How do the tiny, crowded, constantly moving molecules inside of cells come together to form functional structures such as organelles? Dr. Cliff Brangwynne explains that many of the organelles we are familiar with, such as the nucleus and the Golgi apparatus, are membrane bound. However, some organelles, such as P granules and nuclear bodies, are not surrounded by a membrane. Brangwynne and his colleagues have shown that these membrane-less organelles form by liquid-liquid phase separation, in a manner similar to the separation of oil and water. Brangwynne explains that intrinsically disordered regions (IDRs) in proteins can drive phase separation and are likely important for the formation of structures like P granules. Interestingly, IDRs are also found in proteins associated with diseases such as ALS and Alzheimer’s where protein aggregation is thought to be important.
In his second talk, Brangwynne focuses on the formation of the nucleolus; one of several membrane-less bodies found in the nucleus. Brangwynne’s lab was able to show that assembly of the nucleolus also can be described by the physics of phase separation. As they delved deeper into trying to understand this process, they found that a previously unknown nuclear actin network constrained the movement of the droplets that coalesce to form the nucleolus. They also found that surface tension plays a key role in organizing proteins within the nucleolus and may influence the structure of other membrane-less organelles within the cell.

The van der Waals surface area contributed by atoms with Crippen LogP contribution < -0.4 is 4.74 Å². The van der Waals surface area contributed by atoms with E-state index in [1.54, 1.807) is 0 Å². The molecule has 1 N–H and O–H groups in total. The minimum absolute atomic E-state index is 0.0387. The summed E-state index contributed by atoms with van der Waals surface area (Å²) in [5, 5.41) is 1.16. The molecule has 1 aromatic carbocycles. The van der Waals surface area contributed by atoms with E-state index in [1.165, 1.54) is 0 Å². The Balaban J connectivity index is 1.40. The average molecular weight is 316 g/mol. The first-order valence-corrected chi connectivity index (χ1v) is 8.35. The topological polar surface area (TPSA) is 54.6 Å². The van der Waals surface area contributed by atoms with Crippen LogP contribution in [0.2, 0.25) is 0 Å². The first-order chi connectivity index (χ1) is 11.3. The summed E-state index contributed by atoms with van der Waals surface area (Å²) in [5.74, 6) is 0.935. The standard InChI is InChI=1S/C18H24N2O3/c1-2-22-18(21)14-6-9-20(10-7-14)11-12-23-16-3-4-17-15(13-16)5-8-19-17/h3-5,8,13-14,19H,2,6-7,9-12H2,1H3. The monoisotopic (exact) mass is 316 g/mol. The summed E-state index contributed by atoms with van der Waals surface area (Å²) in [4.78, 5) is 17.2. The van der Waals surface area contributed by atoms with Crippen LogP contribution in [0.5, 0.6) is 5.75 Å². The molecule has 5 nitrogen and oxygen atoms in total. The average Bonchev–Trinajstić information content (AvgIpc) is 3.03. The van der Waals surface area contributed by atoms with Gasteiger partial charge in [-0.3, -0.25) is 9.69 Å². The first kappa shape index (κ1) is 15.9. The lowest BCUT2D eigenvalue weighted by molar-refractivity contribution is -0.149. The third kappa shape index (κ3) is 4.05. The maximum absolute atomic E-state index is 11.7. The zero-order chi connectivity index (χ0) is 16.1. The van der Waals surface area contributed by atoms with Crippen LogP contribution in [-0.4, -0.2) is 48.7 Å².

In his final talk, Brangwynne tells us about recent work in which his lab has used light to control phase separation behavior in cells. By linking IDRs from proteins that are known to phase separate to protein domains that weakly oligomerize in response to light, his lab has generated tools that are allowing them to investigate the role of phase separation in different cell processes in many cell types.
Dr. Cliff Brangwynne received his BS in Material Science and Engineering from Carnegie Mellon University and his PhD in Applied Physics from Harvard University. As a post-doctoral fellow at the Max Planck Institute for Molecular Cell Biology and Genetics in Dresden, Brangwynne combined his interests in soft-matter physics and cell biology to investigate the behavior… Continue Reading